Z, BP, Mobil dragging chain on secure Auckland jetfuel supply - review
By Pattrick Smellie
Sept. 17 (BusinessDesk) - The government needs legal powers to compel the owners of the jet fuel supply system to
Auckland International Airport to invest in greater capacity as early as the middle of next year, an independent review
The system, comprising the Wiri fuel terminal, the Wiri-to-airport pipeline, and the shared joint user hydrant
installation at the airport are owned jointly by Z Energy, BP and Mobil. All are nearing capacity, according to a panel
formed to review a September 2017 pipeline break that slashed fuel supplies to Auckland and severely curtailed flights
in and out of the country's main international gateway for almost a fortnight.
"We are not satisfied that the three fuel companies that own Wiri, the WAP, and the JUHI will make timely investment
decisions to build the infrastructure needed," says the inquiry team, engineer Elena Trout and Wellington Regional
Councillor Roger Blakeley, a civil engineer by training. The government should enact new legislation "so that it can
step in in a timely way if the market participants are not able to make the needed decisions in a timely way."
The vulnerability of jet fuel supplies to the country's main international gateway was exposed when the single pipeline
between the Marsden Point oil refinery and the Wiri fuel depot near the airport failed on Sept. 14, 2017. It had been
damaged three years earlier by a digger looking for swamp kauri logs.
"Auckland’s jet fuel supply is currently not sufficiently resilient when assessed against the specific resilience
standards we developed during our work, and from a public interest perspective," the inquiry concludes, and its
vulnerability is increasing.
Limited jet fuel storage at Wiri is coming under growing pressure as total demand for jet fuel grows. Parts of the
supply chain around the airport "will not be able to meet basic demands in a few years' time, let alone recover from, or
provide resilience during, an outage of any size."
The inquiry report is critical of the fact that "some" of the infrastructure's owners had proved "slow" to link
forecasts of increased jet fuel demand with the need for upgraded and more resilient facilities. Complex ownership and
joint venture structures between the three fuel companies also made it "challenging to have visibility and allow us to
have confidence about future investment plans."
While the fuel companies began showing the inquiry investment plans late in its work, "the plans are still preliminary,"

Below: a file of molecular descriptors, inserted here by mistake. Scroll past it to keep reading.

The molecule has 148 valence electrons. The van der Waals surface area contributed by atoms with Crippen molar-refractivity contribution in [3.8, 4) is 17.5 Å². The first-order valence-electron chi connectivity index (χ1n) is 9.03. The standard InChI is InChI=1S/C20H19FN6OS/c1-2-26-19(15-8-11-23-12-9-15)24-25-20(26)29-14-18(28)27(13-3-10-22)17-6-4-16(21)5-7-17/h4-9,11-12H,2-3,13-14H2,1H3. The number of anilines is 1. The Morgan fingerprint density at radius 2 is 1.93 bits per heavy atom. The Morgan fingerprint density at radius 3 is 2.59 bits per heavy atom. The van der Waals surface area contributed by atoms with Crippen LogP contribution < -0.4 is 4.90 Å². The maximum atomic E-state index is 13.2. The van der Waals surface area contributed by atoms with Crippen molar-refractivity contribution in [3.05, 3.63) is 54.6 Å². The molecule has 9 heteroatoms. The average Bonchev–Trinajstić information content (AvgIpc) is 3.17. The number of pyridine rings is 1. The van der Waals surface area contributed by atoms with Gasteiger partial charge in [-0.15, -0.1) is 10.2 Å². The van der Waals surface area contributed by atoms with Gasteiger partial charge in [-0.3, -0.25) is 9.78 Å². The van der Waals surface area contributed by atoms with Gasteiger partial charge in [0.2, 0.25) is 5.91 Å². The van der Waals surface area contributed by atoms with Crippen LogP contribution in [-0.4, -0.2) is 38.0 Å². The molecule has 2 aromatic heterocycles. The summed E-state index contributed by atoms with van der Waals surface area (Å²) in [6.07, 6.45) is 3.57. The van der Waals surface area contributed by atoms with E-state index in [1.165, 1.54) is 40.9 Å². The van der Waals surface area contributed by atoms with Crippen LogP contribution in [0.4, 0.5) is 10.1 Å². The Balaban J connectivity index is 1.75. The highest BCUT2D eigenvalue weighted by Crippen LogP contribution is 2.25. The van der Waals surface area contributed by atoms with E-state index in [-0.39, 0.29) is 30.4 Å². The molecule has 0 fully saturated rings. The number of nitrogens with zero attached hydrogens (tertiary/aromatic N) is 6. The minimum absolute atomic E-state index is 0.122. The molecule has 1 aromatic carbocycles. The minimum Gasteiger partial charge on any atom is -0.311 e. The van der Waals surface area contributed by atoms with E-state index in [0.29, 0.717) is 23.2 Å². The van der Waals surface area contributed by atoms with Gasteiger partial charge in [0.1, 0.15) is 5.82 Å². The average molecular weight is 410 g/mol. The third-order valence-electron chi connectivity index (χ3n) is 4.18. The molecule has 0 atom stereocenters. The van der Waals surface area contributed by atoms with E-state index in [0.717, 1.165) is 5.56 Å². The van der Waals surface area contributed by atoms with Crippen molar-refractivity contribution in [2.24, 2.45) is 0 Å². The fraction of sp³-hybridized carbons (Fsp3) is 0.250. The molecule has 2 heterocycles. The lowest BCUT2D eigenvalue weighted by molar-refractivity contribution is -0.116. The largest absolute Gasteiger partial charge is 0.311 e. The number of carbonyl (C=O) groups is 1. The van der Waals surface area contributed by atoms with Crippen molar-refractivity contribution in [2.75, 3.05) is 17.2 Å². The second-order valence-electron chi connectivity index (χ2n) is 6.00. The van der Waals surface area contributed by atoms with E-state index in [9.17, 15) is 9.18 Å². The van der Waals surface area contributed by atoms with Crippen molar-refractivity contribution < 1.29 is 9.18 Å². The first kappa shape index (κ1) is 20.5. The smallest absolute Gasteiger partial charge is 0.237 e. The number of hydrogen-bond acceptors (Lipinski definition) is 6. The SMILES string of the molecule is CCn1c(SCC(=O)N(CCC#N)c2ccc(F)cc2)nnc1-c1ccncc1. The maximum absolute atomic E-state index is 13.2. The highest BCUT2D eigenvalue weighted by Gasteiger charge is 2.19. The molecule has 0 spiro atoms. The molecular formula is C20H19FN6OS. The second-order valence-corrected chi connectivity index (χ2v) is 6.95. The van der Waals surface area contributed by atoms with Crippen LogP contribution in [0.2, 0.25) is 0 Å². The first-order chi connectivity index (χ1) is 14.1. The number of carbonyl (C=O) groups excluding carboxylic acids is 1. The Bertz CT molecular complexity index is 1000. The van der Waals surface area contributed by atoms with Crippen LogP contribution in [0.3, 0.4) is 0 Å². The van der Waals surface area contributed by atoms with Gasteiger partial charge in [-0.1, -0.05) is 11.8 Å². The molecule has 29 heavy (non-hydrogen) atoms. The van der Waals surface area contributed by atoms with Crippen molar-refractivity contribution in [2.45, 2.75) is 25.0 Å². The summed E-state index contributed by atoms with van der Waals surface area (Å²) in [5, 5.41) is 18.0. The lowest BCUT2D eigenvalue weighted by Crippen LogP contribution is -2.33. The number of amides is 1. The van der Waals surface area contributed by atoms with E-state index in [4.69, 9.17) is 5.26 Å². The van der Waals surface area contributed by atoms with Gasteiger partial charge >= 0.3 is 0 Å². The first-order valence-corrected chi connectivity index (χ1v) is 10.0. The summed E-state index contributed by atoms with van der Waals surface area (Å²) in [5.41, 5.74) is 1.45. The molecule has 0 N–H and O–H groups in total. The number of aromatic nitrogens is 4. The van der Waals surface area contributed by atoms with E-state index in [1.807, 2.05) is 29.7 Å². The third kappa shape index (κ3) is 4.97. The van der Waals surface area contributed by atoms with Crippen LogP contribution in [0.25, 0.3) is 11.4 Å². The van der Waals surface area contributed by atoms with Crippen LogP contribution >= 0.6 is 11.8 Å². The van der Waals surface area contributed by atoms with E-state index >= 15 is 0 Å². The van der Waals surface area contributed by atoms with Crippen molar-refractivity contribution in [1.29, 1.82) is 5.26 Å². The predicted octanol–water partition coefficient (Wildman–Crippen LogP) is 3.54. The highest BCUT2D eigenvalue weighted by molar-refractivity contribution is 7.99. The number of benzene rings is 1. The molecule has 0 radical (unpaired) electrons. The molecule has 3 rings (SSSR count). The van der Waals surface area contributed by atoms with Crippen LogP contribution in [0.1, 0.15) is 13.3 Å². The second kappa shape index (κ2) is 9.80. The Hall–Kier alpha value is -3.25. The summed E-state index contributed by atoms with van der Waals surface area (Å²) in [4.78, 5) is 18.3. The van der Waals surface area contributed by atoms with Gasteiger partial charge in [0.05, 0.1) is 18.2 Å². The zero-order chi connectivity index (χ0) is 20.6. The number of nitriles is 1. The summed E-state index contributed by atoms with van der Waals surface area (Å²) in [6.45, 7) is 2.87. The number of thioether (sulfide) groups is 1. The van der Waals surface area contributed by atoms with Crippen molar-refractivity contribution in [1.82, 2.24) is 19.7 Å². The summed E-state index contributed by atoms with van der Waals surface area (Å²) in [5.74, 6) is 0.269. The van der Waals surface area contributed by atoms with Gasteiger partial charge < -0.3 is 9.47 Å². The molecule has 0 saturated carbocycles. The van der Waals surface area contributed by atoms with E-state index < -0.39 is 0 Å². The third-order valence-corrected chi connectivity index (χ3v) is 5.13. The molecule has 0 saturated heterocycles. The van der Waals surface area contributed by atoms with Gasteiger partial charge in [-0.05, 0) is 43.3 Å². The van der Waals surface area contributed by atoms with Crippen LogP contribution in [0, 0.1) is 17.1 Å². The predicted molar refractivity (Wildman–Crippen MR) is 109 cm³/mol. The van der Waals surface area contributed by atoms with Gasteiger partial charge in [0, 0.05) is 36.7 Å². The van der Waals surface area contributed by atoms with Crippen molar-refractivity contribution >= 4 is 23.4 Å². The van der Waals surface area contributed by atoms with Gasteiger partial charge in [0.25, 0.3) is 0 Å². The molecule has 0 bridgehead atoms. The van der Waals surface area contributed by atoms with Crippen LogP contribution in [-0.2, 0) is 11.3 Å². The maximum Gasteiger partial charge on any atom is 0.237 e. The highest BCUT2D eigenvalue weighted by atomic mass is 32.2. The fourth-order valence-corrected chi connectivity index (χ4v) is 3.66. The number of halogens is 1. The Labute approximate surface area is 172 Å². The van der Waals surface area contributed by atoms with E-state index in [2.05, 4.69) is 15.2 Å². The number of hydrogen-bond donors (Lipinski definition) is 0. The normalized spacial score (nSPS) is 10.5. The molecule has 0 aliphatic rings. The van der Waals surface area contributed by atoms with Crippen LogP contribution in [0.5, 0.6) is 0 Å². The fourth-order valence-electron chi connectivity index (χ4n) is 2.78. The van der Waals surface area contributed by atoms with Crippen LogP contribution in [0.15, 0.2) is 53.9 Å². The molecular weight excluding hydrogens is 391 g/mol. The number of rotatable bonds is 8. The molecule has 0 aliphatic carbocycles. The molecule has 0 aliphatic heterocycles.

the panel say in their 156-page report..
"In our view, the fuel companies have failed to make timely investments to achieve and maintain the level of resilience
in the supply chain that we regard as appropriate," the inquiry finds, although it notes that "BP told us that it
disagrees with this view. BP maintains that a cost-benefit analysis of the specific options should be completed before
finalising a view on the appropriate resilience standards".
Energy Minister Megan Woods released the report a day after both Z and BP accused the Commerce Commission of getting its
sums badly wrong in its recently published draft market study into a lack of competition in the transport fuels sector.
That report last month allowed Prime Minister Jacinda Ardern to repeat her view that petrol retailers have been
The pipeline inquiry concludes that the Wiri storage facility needs to be big enough to provide 10 days of aviation
operations at 80 percent of normal activity. The capacity of the shared joint hydrant facility at the airport needs to
be capable of handling 110 percent of peak day demand.
"The current storage at Wiri and the JUHI is not adequate and the level of cover will continue to decrease if no new
tanks are built."
The inquiry authors recommend the government pursue measures to encourage and promote timely, new investment in the jet
fuel supply chain.
"If the sector has not been able to make the necessary progress by 30 June 2020 by committing to the investment needed
to bring this infrastructure up to the recommended resilience standards (for example, by making definite decisions to
commit capital to relevant construction projects), the government should take steps to intervene, using the statutory
powers we have recommended."
Interventions could include "compulsory disclosure of information on usage, forecasts, capacity, and investment plans;
mandatory performance standards for the infrastructure: ... and requiring open access to the relevant infrastructure, or
a co-regulatory model such as the one operating in the gas industry in New Zealand."
The inquiry found that Refining NZ had operated the refinery-to-Auckland pipeline - the RAP - "properly" and carried out
repairs to "a high standard."
But it found the refinery's early message that the pipeline would be repaired within 24 to 48 hours was too optimistic
and sector coordination of information to allow rationing of remaining jet fuel stocks could have worked better.
All airlines were limited to 30 percent of their normal daily jet fuel allocation for the 10 days of the outage, causing
flight cancellations and delays for passengers.
It noted also that the one back-up storage option in Auckland - offloading from ships into tanks on Wynyard Wharf - no
longer exists as the tanks are being removed for urban redevelopment in the city's fast-growing new commercial hub, the
It recommends greater protection for the RAP under essential infrastructure provisions of the Resource Management Act,
among other improvements to the way the pipeline is kept safe and monitored.